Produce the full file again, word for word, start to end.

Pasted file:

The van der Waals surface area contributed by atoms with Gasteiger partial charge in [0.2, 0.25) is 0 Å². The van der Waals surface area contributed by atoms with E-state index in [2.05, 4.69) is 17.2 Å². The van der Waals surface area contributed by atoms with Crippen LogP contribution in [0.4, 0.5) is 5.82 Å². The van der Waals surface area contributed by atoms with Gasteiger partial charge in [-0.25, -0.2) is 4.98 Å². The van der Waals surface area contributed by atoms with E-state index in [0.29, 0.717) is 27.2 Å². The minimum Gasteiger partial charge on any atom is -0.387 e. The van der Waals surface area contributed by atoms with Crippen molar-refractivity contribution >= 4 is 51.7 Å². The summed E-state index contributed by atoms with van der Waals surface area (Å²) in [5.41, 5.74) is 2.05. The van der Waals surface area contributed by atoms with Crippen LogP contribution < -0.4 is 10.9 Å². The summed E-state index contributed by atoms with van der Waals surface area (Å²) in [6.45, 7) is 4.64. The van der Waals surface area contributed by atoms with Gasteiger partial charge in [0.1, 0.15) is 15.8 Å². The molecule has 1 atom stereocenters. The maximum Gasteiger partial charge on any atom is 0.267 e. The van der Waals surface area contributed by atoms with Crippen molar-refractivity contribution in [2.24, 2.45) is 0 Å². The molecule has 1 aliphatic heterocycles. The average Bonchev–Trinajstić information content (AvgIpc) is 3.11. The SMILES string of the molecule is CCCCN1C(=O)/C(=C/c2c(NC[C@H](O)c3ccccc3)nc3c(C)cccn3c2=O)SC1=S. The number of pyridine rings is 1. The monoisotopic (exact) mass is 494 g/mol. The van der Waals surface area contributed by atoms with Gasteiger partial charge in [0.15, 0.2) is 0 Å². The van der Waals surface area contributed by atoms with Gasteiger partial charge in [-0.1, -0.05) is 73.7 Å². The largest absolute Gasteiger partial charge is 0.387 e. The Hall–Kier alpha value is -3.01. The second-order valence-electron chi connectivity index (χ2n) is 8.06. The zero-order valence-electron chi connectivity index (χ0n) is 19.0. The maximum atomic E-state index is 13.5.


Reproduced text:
The van der Waals surface area contributed by atoms with Gasteiger partial charge in [0.2, 0.25) is 0 Å². The van der Waals surface area contributed by atoms with E-state index in [2.05, 4.69) is 17.2 Å². The van der Waals surface area contributed by atoms with Crippen LogP contribution in [0.4, 0.5) is 5.82 Å². The van der Waals surface area contributed by atoms with Gasteiger partial charge in [-0.25, -0.2) is 4.98 Å². The van der Waals surface area contributed by atoms with E-state index in [0.29, 0.717) is 27.2 Å². The minimum Gasteiger partial charge on any atom is -0.387 e. The van der Waals surface area contributed by atoms with Crippen molar-refractivity contribution >= 4 is 51.7 Å². The summed E-state index contributed by atoms with van der Waals surface area (Å²) in [5.41, 5.74) is 2.05. The van der Waals surface area contributed by atoms with Crippen LogP contribution < -0.4 is 10.9 Å². The summed E-state index contributed by atoms with van der Waals surface area (Å²) in [6.45, 7) is 4.64. The van der Waals surface area contributed by atoms with Gasteiger partial charge in [0.1, 0.15) is 15.8 Å². The molecule has 1 atom stereocenters. The maximum Gasteiger partial charge on any atom is 0.267 e. The van der Waals surface area contributed by atoms with Crippen molar-refractivity contribution in [2.24, 2.45) is 0 Å². The molecule has 1 aliphatic heterocycles. The average Bonchev–Trinajstić information content (AvgIpc) is 3.11. The SMILES string of the molecule is CCCCN1C(=O)/C(=C/c2c(NC[C@H](O)c3ccccc3)nc3c(C)cccn3c2=O)SC1=S. The number of pyridine rings is 1. The monoisotopic (exact) mass is 494 g/mol. The van der Waals surface area contributed by atoms with Gasteiger partial charge in [0.15, 0.2) is 0 Å². The van der Waals surface area contributed by atoms with Gasteiger partial charge in [-0.1, -0.05) is 73.7 Å². The largest absolute Gasteiger partial charge is 0.387 e. The Hall–Kier alpha value is -3.01. The second-order valence-electron chi connectivity index (χ2n) is 8.06. The zero-order valence-electron chi connectivity index (χ0n) is 19.0. The maximum atomic E-state index is 13.5.